Hydromorphology pressures are anything that impacts negatively on the form or flow of the a river, for example: weirs and dams which may impede fish passage; drainage works which straighten and deepen the channel and thereby damage important habitat features for aquatic species and soil or bank erosion which can cause siltation of the river bed.
Changes to the hydromorphological characteristics of surface waters is estimated to be a significant pressure in almost 29% of high status objective waterbodies that are At Risk of not meeting their environmental objectives. It is the most prevalent significant pressure within high surface objective water bodies.
Two of the catchments selected within the €20 million Waters of LIFE project deal with hydromorphology
River name: The Shournagh
Water Framework Directive Reference: Lee SC 060
Location: Co Cork (near Tower and Blarney)
Significant Pressures: Agriculture, Hydromorphology, domestic wastewater, urban runoff, OPW Area for Action
River name: The Awbeg
Water Framework Directive Reference: Blackwater SC 060
Location: Co. Cork (Near Kanturk)
Significant Pressures: Agriculture, Hydromorphology
Why are heavily modified waterbodies on peatland not included?
The EPA review considers the following specified uses:
- Water storage and regulation (i.e. major impounding structures such as dams and reservoirs);
- Flood protection;
- The urban environment;
- Arterial drainage;
It does not appear to directly consider heavily modified water bodies in the context of peatland drainage schemes and/or peatland rehabilitation schemes
Please note two IFI submissions on BnM hydromorphological conditions which do address the issues:
Correspondence between BnM and DAFM suggest that the main heavily modified water bodies will not be remediated as part of the current PCAS programme – the programme is very much aimed at improving water chemistry, not restoring the modified watercourses. This is only addressing half the problem, heavily modified waterbodies on peatland cannot support life.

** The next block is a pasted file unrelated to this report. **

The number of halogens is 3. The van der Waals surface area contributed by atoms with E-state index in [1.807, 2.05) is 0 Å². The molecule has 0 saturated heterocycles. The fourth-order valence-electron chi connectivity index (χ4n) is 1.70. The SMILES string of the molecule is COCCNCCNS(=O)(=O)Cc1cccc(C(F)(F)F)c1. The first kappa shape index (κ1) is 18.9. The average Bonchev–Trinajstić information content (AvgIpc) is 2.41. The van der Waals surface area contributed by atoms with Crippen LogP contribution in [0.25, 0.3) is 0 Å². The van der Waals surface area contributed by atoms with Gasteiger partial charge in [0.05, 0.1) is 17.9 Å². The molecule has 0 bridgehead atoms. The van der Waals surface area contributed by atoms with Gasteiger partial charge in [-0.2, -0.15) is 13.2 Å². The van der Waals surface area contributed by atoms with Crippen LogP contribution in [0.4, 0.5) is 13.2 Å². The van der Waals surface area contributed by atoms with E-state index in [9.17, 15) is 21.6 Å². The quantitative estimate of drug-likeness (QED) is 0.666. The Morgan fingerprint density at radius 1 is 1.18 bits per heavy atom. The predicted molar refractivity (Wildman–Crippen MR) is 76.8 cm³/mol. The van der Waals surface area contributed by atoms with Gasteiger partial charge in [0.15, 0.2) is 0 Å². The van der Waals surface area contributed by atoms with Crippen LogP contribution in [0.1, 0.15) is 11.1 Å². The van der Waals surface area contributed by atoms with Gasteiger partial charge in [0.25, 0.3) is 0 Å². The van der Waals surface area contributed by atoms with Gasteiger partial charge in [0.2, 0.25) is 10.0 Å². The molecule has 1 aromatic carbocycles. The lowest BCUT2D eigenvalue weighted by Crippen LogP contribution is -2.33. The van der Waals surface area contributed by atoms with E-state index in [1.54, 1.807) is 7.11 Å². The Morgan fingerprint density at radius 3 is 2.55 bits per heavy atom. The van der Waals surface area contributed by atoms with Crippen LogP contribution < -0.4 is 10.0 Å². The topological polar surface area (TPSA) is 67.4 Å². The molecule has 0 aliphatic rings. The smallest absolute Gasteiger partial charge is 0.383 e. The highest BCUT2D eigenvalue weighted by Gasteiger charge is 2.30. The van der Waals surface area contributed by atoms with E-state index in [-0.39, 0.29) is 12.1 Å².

Peatland pressures are listed in EPA data, but there does not appear to be a process in place similar to LAWPRO to ASSAP Ag Referrals to address those peatland pressures. In fact, the overall enforcement regime for peatland drainage is unclear, and unlicensed drainage/unlicensed peat extraction occurs at the same time on the same sites. There are ongoing issues with digging drainage for peat extraction on SACs, and drainage for peat extraction on sites that are hydrologically connected to SACs.
304 turloughs listed in the Geological Survey Ireland Karst Database (2006)
Extend along the Western region of Ireland, from Co. Donegal to Co. Cork, with clusters of turloughs occurring in Co. Clare, Co. Galway, Co. Mayo and Co. Roscommon.
Includes site reports and maps for 22 turloughs studied in detail
NPWS project investigated a relatively small number of turloughs (22 for most aspects of the project, and 8 sites for the invertebrate work)
For locations of turlough sites which might potentially end up being impacted e.g. by OPW drainage, a better source of information is the Geological Survey of Ireland karst database, which has national mapping of karst features including turloughs.
This is available to view online on their Groundwater Data Viewer at https://dcenr.maps.arcgis.com/apps/MapSeries/index.html?appid=bc0dba38f3f5477c8fd400f66b5eedcd
The turloughs are shown within the Groundwater Karst Data layer with a capital T inside a box. This dataset is also available for download from a link at https://www.gsi.ie/en-ie/data-and-maps/Pages/Groundwater.aspx#KarstFeatures
There are more than 300 turloughs in the database (unknown how many of them have been ground-truthed and verified)
Summary of threats to Turlough SACs
Adjacent quarry impact on hydrology
Fertiliser and grazing by sheep and cattle
Housing development and septic tanks
Overwintering of horses
Farm run off and slurry
Drainage, land reclamation and reseeding
Enrichment from abattoir
Enrichment from intensive dairy farms
Drainage and peat cutting
Soil excavation / turlough basin scraped out / permanent pond deepened
Options report on the current situation at Emyvale weir with a view to altering a proportion of river flow to favour the Mountain Water main channel downstream of Emyvale weir.
Under the current situation, the weir is in use to divert water to Emy Lough. The diverted water does not return to the Mountain Water from Emy Lough but rather flows directly into the Ulster Blackwater river.
This diversion creates a significant impact on hydromorphological conditions downstream as there are insufficient water volumes to sustain natural environmental regimes
The hydrology bulletin outlines the flows in rivers, rainfall, lake levels, groundwater levels and spring outflows of over 300 stations across Ireland.